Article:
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What is "Black Diamond:" LRS-B Protest Gives an Intriguing Hint at Something

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posted on Dec, 2 2015 @ 06:37 PM
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This brief review of the past performance and core competencies of the Boeing-Lockheed team suggests that the Air Force selection process for LRS-B—employing multiple reviews and several independent cost estimates—rather than being “fundamentally flawed” was sound and thorough. Boeing complaints that the Air Force unfairly penalized their bid on cost contradict reality. The KC-46 and 787 development programs priced out at double what Boeing originally estimated, experiencing costly delays owing to technical challenges and mismanagement. And Boeing proposals to wave away these unfavorable historical cost data with reference to a mysterious and untested “Black Diamond” manufacturing concept are unlikely to be convincing. In such competitions, the Air Force must rely on demonstrated competencies and past performance, not on unproven theories. As Secretary James noted, the independent cost estimators evaluating the LRS-B bids “do have this pesky thing called data and facts on their side more often than not.”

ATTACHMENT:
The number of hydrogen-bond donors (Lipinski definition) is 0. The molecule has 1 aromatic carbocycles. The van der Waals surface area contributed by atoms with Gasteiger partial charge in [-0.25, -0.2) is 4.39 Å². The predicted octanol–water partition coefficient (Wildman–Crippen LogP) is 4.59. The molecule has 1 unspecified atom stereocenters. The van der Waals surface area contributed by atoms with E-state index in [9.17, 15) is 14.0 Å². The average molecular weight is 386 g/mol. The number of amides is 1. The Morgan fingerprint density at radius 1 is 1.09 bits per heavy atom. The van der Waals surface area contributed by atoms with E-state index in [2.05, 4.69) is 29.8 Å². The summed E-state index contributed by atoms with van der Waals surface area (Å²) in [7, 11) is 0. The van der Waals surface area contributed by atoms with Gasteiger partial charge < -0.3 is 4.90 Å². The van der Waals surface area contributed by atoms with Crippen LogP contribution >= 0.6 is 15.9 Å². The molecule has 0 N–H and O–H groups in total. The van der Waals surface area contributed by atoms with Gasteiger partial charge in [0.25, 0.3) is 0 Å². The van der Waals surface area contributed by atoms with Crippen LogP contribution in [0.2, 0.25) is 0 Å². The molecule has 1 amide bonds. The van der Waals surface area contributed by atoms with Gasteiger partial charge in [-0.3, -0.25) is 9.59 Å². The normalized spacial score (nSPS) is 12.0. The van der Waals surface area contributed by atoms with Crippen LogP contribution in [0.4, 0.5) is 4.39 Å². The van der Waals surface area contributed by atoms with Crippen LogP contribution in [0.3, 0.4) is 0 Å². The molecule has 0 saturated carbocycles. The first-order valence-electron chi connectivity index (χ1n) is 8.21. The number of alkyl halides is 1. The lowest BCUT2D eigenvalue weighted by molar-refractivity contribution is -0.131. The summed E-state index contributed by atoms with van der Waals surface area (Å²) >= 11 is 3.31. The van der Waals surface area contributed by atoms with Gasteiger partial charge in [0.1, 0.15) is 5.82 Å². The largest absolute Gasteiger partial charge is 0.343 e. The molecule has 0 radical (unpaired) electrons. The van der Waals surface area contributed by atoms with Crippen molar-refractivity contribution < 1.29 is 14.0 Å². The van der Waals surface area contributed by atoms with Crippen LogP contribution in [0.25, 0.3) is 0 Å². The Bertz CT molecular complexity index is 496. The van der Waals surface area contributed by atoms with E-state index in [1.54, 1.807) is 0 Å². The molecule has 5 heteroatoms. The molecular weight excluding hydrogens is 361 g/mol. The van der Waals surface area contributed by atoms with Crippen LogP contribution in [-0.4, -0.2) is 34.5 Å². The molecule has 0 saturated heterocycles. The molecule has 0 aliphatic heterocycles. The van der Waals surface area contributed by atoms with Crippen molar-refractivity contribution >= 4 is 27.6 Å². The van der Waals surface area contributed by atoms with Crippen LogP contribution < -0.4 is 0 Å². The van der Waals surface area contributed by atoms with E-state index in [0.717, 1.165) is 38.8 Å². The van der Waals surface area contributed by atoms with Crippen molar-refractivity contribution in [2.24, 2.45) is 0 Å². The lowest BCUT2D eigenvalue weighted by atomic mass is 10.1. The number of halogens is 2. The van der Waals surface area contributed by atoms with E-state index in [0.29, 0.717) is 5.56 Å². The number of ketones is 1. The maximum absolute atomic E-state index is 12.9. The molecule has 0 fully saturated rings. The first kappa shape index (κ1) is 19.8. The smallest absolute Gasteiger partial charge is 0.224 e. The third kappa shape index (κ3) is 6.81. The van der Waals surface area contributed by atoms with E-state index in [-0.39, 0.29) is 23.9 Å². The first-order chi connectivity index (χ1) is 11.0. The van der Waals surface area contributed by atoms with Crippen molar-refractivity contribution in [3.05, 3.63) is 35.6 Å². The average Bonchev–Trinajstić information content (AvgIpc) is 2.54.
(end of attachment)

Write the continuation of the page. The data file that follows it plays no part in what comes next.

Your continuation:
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So. What's Black Diamond?




posted on Dec, 2 2015 @ 06:37 PM
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a reply to: anzha

Something that we won't see for several years.



posted on Dec, 2 2015 @ 06:42 PM
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Sounds like a "flowcharted" process..

Something akin to "And then a miracle happens" followed by "Profit!"



posted on Dec, 2 2015 @ 06:44 PM
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a reply to: Zaphod58

Its being touted as a manufacturing process.

Its not what we normally hear about.

Yes, I'd like a new spiffy aircraft, but something atypical is extra interesting.

I'm really intrigued.



posted on Dec, 2 2015 @ 06:51 PM
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a reply to: anzha

It is from what I understand. It reduces costs quite a bit they say. Faster production with composites too.



posted on Dec, 2 2015 @ 06:52 PM